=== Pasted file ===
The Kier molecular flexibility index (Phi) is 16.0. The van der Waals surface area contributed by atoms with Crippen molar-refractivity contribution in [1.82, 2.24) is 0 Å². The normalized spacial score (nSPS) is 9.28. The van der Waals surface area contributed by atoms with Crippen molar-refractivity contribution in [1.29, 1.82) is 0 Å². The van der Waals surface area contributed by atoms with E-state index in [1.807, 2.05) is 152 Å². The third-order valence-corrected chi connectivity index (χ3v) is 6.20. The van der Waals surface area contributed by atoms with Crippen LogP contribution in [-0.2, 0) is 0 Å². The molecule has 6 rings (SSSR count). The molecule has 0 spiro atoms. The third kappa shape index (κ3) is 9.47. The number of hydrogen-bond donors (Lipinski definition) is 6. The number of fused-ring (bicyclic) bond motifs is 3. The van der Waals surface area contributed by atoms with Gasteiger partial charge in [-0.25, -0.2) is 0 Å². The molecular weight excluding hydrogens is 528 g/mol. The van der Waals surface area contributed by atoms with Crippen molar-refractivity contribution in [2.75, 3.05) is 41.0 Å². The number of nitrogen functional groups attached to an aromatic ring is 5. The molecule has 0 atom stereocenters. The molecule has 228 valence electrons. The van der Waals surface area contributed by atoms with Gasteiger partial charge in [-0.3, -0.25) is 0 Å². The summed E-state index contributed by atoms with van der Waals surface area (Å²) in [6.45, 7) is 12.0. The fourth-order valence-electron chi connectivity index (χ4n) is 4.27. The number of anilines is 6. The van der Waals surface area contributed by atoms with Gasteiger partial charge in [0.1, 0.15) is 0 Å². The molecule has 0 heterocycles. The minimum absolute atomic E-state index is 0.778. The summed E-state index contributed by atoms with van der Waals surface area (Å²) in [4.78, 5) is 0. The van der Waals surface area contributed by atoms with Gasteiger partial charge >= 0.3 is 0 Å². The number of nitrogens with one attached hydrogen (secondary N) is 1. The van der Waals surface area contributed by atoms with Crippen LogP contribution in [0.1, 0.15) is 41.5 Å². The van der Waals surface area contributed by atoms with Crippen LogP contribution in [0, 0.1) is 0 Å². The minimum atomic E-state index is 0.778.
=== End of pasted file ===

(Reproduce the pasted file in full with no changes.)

The Kier molecular flexibility index (Phi) is 16.0. The van der Waals surface area contributed by atoms with Crippen molar-refractivity contribution in [1.82, 2.24) is 0 Å². The normalized spacial score (nSPS) is 9.28. The van der Waals surface area contributed by atoms with Crippen molar-refractivity contribution in [1.29, 1.82) is 0 Å². The van der Waals surface area contributed by atoms with E-state index in [1.807, 2.05) is 152 Å². The third-order valence-corrected chi connectivity index (χ3v) is 6.20. The van der Waals surface area contributed by atoms with Crippen LogP contribution in [-0.2, 0) is 0 Å². The molecule has 6 rings (SSSR count). The molecule has 0 spiro atoms. The third kappa shape index (κ3) is 9.47. The number of hydrogen-bond donors (Lipinski definition) is 6. The number of fused-ring (bicyclic) bond motifs is 3. The van der Waals surface area contributed by atoms with Gasteiger partial charge in [-0.25, -0.2) is 0 Å². The molecular weight excluding hydrogens is 528 g/mol. The van der Waals surface area contributed by atoms with Crippen molar-refractivity contribution in [2.75, 3.05) is 41.0 Å². The number of nitrogen functional groups attached to an aromatic ring is 5. The molecule has 0 atom stereocenters. The molecule has 228 valence electrons. The van der Waals surface area contributed by atoms with Gasteiger partial charge in [-0.3, -0.25) is 0 Å². The summed E-state index contributed by atoms with van der Waals surface area (Å²) in [6.45, 7) is 12.0. The fourth-order valence-electron chi connectivity index (χ4n) is 4.27. The number of anilines is 6. The van der Waals surface area contributed by atoms with Gasteiger partial charge in [0.1, 0.15) is 0 Å². The molecule has 0 heterocycles. The minimum absolute atomic E-state index is 0.778. The summed E-state index contributed by atoms with van der Waals surface area (Å²) in [4.78, 5) is 0. The van der Waals surface area contributed by atoms with Gasteiger partial charge >= 0.3 is 0 Å². The number of nitrogens with one attached hydrogen (secondary N) is 1. The van der Waals surface area contributed by atoms with Crippen LogP contribution in [0.1, 0.15) is 41.5 Å². The van der Waals surface area contributed by atoms with Crippen LogP contribution in [0, 0.1) is 0 Å². The minimum atomic E-state index is 0.778.